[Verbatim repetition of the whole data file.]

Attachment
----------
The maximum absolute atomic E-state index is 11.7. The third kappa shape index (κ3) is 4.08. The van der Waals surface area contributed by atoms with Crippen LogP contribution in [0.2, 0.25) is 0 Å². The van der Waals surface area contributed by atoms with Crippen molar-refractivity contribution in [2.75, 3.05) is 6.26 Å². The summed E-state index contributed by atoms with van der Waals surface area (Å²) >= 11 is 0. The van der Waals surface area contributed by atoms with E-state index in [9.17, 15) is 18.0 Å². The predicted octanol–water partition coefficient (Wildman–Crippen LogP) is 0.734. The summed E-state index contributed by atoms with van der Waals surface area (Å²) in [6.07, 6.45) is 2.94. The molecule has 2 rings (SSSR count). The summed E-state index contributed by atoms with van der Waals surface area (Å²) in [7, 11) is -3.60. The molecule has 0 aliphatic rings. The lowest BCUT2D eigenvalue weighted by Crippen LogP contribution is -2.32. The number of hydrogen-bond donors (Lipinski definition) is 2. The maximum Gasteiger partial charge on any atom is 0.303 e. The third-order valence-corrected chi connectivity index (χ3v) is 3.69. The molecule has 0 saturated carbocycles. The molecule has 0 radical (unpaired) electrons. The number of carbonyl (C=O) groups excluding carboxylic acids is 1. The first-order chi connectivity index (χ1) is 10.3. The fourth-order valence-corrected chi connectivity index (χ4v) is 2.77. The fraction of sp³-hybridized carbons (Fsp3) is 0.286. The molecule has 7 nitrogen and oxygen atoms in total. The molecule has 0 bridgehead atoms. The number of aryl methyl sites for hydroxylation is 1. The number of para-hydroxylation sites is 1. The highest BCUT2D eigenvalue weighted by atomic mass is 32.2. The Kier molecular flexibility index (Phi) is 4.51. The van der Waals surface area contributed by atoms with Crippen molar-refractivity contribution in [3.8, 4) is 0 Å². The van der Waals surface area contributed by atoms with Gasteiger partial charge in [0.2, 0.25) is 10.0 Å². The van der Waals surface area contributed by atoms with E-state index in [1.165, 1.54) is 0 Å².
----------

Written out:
The maximum absolute atomic E-state index is 11.7. The third kappa shape index (κ3) is 4.08. The van der Waals surface area contributed by atoms with Crippen LogP contribution in [0.2, 0.25) is 0 Å². The van der Waals surface area contributed by atoms with Crippen molar-refractivity contribution in [2.75, 3.05) is 6.26 Å². The summed E-state index contributed by atoms with van der Waals surface area (Å²) >= 11 is 0. The van der Waals surface area contributed by atoms with E-state index in [9.17, 15) is 18.0 Å². The predicted octanol–water partition coefficient (Wildman–Crippen LogP) is 0.734. The summed E-state index contributed by atoms with van der Waals surface area (Å²) in [6.07, 6.45) is 2.94. The molecule has 2 rings (SSSR count). The summed E-state index contributed by atoms with van der Waals surface area (Å²) in [7, 11) is -3.60. The molecule has 0 aliphatic rings. The lowest BCUT2D eigenvalue weighted by Crippen LogP contribution is -2.32. The number of hydrogen-bond donors (Lipinski definition) is 2. The maximum Gasteiger partial charge on any atom is 0.303 e. The third-order valence-corrected chi connectivity index (χ3v) is 3.69. The molecule has 0 saturated carbocycles. The molecule has 0 radical (unpaired) electrons. The number of carbonyl (C=O) groups excluding carboxylic acids is 1. The first-order chi connectivity index (χ1) is 10.3. The fourth-order valence-corrected chi connectivity index (χ4v) is 2.77. The fraction of sp³-hybridized carbons (Fsp3) is 0.286. The molecule has 7 nitrogen and oxygen atoms in total. The molecule has 0 bridgehead atoms. The number of aryl methyl sites for hydroxylation is 1. The number of para-hydroxylation sites is 1. The highest BCUT2D eigenvalue weighted by atomic mass is 32.2. The Kier molecular flexibility index (Phi) is 4.51. The van der Waals surface area contributed by atoms with Crippen molar-refractivity contribution in [3.8, 4) is 0 Å². The van der Waals surface area contributed by atoms with Gasteiger partial charge in [0.2, 0.25) is 10.0 Å². The van der Waals surface area contributed by atoms with E-state index in [1.165, 1.54) is 0 Å².